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Make It Easier for Customers to Pay You

Most businesses in the retail, mail and telephone order, and online industries have to accept credit and debit cards if they want to remain competitive.

Customers today expect the businesses where they shop to accept a wide range of payment types. This includes not only cash and checks, but credit and debit cards as well.
If your business does not allow customers to pay with plastic, you could be missing out on a tremendous volume of sales. This incorporates online sales, since credit and debit cards are two of the main ways shoppers pay for goods and services purchased online. The fact is, most businesses in the retail, mail and telephone order, and online industries have to accept credit and debit cards if they want to remain competitive. 

Non-Retail Businesses, Too

An increasing number of non-retail businesses also are accepting credit and debit cards, including B2B companies and self-employed individuals. Accepting plastic for payment helps these businesses streamline procurement of small-dollar goods and services while offering a value-added convenience to their customers.
“Credit and debit cards are the preferred payment method for many consumers today, and they are an increasingly common payment method for businesses paying other businesses,” says Cadence Bank Treasury Management Sales Officer Lori Johnson. “Accepting credit and debit cards is simply a matter of meeting customer demands.”
Allowing customers to pay with plastic can result in concrete benefits for your business. One of the biggest benefits is improved cash flow. “Businesses will get their money much faster than if customers mail them checks,” says Johnson. Funds are usually received in two to three business days or less, while it can take 30 days or longer to receive checks or EFTs from customers that pay on terms.
“In many cases, credit and debit card payments can integrate into a business’ existing accounting package,” Johnson adds. “This reduces the time employees must spend posting payments manually, thus saving staff time and making employees more productive.” Accepting credit and debit cards also can lower payment processing costs by eliminating payment requisitions, approvals, purchase orders and bank deposit processing tasks required by employees.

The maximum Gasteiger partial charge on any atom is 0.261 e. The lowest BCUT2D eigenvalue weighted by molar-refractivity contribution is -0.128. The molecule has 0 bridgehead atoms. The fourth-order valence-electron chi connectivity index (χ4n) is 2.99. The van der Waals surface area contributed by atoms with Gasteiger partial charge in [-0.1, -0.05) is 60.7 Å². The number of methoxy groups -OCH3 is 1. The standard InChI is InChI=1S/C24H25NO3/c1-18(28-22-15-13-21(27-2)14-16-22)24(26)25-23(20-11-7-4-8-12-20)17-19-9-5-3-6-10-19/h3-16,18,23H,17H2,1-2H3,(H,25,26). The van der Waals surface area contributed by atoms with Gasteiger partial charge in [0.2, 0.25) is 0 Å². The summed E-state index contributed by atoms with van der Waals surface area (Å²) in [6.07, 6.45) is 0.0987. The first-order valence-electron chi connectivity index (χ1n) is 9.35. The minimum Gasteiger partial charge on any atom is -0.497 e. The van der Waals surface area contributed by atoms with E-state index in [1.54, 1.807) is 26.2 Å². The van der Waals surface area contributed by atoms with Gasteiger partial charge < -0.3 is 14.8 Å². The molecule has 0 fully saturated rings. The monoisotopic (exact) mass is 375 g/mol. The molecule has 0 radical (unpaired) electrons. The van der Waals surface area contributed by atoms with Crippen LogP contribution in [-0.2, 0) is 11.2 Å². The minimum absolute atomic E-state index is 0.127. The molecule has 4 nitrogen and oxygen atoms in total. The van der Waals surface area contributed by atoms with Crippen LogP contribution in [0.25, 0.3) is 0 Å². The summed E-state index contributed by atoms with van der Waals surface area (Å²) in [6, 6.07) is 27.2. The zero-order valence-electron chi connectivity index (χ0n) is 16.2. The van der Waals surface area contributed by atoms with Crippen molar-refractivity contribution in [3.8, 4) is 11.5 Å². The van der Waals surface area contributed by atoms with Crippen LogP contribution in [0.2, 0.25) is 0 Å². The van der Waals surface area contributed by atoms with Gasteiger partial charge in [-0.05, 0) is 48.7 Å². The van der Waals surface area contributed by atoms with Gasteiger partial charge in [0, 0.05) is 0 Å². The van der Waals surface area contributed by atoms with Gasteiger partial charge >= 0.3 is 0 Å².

The Cost-Benefit Analysis

“I can see the benefits of accepting credit and debit cards,” you might be thinking. “But what about the cost? Is it worth paying the merchant processing fees?”
In most cases, the answer is yes. As noted earlier, not accepting credit and debit cards puts most retail, mail and telephone order, and online businesses at a serious disadvantage. These businesses could lose tens of thousands of dollars or more in sales if they don’t offer the payment options their customers demand.
“When you consider the competitive advantages, cash flow benefits and streamlined payment processing procedures, accepting credit and debit cards makes sense for many businesses,” says Johnson. “In most cases, the benefits far outweigh the costs.”

Choosing a Merchant Services Provider

Johnson urges businesses to use caution when selecting a card services provider. “The price with regard to interchange rates and fees is important, of course, but there are other factors to consider as well,” she says.
You should start by talking to your business bank about its bankcard services. Your bank already knows your business and it might be able to offer relationship pricing for merchant services. 
The provider’s timeframe for settlement is another important factor to consider, says Johnson. For example, does the provider offer next-day or two- or three-day settlement? 
“Also, find out if the provider is able to price American Express with MasterCard/Visa/Discover and provide a single statement for reconciliation,” she says. “Your business banker can help you determine if your company is eligible for this option.”
She added: “And will you have one primary contact for all four card brands?”
Your merchant service provider will be one of your most important business allies. Therefore, take the time to research providers carefully so you choose the right one for your business.
Please contact your Cadence Bank treasury management representative to learn more about Cadence Bank’s merchant services.
This article is provided as a free service to you and is for general informational purposes only. Cadence Bank makes no representations or warranties as to the accuracy, completeness or timeliness of the content in the article. The article is not intended to provide legal, accounting or tax advice and should not be relied upon for such purposes.

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